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Notarize JUST the Name

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Notarize JUST the Name

We are all familiar with the two most common notary actions. The Jurat: “Sworn to and Subscribed…….”, and the Acknowledgement: “This instrument was Acknowledged before me…..”. I’m not going to cover the not so subtle differences between the two of them. What will be discussed is the expansion of the notary statement to include virtually anything.

I just shipped off an Edoc. I had to redact (no changes were made, no replacement text, just a thin line thru with my initials at the end of the line) some superfluous verbiage. Before I get into the details let me credit the source of “my” opinions. The office of the New York County Clerk has told me, quite strongly: “You notarize just the name as proven on the ID, nothing more”. What they are referring to are what I call “name attributes” and there are many. Not to be confused with name components (Jr. Sr. III, etc) which were on the birth certificate. Name attributes, and there are many include: MD, PhD, DDS, etc.

Those name attributes are rarely a problem and they are usually not added to the name in the notary section. What is a problem are what I will call “name descriptors”, and they are becoming a growing problem. A Jurat in the edoc included “a resident of ”. How would I know where the person signing resides? It’s not for me to say (I know, that’s a song title too). This was in the (usually) simple Sample Signature document. Why? I can’t figure out any rationale for inclusion of residency information on that document.

The same package included, after the name, the phrase “a capable person”. Capable of what? Such a phrase could keep lawyers in discussion forever. This particular bit of foolishness was on the AKA statement. Of course no discussion of name descriptors would be complete with mention of the classic and most common one: the marital status. Before me appeared Suzy Snowflake, a single woman. Says who? Suzy of course. So why is it in MY statement? If Ms Snowflake wishes to make a statement that she is not married, I would be happy to notarize it. But, I certainly will not include her marital status in my statement.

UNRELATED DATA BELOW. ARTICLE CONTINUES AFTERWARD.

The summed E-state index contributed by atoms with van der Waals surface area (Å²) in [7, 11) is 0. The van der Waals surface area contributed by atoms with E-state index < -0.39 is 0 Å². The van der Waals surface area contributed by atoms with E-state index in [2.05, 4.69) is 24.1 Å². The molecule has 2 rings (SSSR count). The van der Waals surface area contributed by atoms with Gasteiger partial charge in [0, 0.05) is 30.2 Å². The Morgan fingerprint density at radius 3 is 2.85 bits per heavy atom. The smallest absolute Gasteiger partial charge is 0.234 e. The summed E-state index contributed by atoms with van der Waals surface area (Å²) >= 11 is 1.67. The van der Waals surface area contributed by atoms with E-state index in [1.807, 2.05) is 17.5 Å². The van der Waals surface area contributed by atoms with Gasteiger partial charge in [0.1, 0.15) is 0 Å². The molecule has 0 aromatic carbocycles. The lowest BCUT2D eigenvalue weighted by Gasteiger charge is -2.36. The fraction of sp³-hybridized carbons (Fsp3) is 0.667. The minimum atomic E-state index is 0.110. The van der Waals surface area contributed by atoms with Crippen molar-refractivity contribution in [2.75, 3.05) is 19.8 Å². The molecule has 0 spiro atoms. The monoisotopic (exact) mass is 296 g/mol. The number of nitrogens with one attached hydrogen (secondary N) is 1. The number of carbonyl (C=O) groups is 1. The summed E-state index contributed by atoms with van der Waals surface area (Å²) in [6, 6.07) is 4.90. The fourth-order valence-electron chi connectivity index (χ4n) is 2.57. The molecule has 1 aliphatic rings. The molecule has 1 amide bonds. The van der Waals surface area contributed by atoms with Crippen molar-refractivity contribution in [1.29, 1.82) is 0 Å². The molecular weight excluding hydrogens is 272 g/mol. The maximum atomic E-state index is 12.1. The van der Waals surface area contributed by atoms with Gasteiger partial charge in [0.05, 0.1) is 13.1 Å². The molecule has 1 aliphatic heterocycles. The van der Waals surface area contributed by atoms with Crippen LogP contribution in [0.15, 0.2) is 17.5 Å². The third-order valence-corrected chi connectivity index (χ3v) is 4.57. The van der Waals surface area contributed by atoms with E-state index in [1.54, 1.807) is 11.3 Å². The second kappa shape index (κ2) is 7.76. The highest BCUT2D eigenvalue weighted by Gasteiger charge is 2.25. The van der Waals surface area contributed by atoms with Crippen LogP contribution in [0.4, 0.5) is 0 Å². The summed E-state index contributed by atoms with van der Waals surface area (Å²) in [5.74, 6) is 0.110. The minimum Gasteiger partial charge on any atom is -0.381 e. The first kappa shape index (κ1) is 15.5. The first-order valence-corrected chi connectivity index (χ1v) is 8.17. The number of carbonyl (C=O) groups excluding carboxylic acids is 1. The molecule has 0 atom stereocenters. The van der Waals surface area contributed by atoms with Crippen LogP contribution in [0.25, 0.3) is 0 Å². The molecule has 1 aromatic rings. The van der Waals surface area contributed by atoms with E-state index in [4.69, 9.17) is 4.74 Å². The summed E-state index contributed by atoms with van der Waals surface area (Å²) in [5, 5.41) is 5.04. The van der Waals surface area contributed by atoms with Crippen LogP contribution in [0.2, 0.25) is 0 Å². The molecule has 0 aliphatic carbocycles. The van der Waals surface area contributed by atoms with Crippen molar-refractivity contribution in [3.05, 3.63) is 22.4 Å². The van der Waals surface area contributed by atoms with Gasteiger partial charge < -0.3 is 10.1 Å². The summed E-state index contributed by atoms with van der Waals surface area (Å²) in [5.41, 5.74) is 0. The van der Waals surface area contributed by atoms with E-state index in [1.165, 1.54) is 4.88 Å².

Even if I were to be absolutely sure of her marital status it is improper for me to include it in my statement. But, one cannot prove their marital status – it’s impossible; think about it. The problem stems from some shoddy computer programming taking the “vesting name” from the mortgage (where marital status makes sense) and propagating it into other areas.

I have discussed the issue of name descriptors many times with foggy headed drones who feel that because it is preprinted I must live with it. Not so. The notary section IS the statement of the Notary Public and IS subject to change and or deletion. My licensing officials don’t allow it, and I am certainly not able to state someone is capable, married or where they reside. Sometimes it’s a tough judgment call. If the descriptor is “of legal age” I would have to know exactly where that phrase is applied. If they are under 21, it “might” matter in some states; and could also be document specific.

We want to process the document with little conflict, as raising “issues” often sours the client. To me it’s better to lose a client than receive a summons; and become a party to litigation. As a public official my words have, “authority”; and with that comes responsibility for accuracy.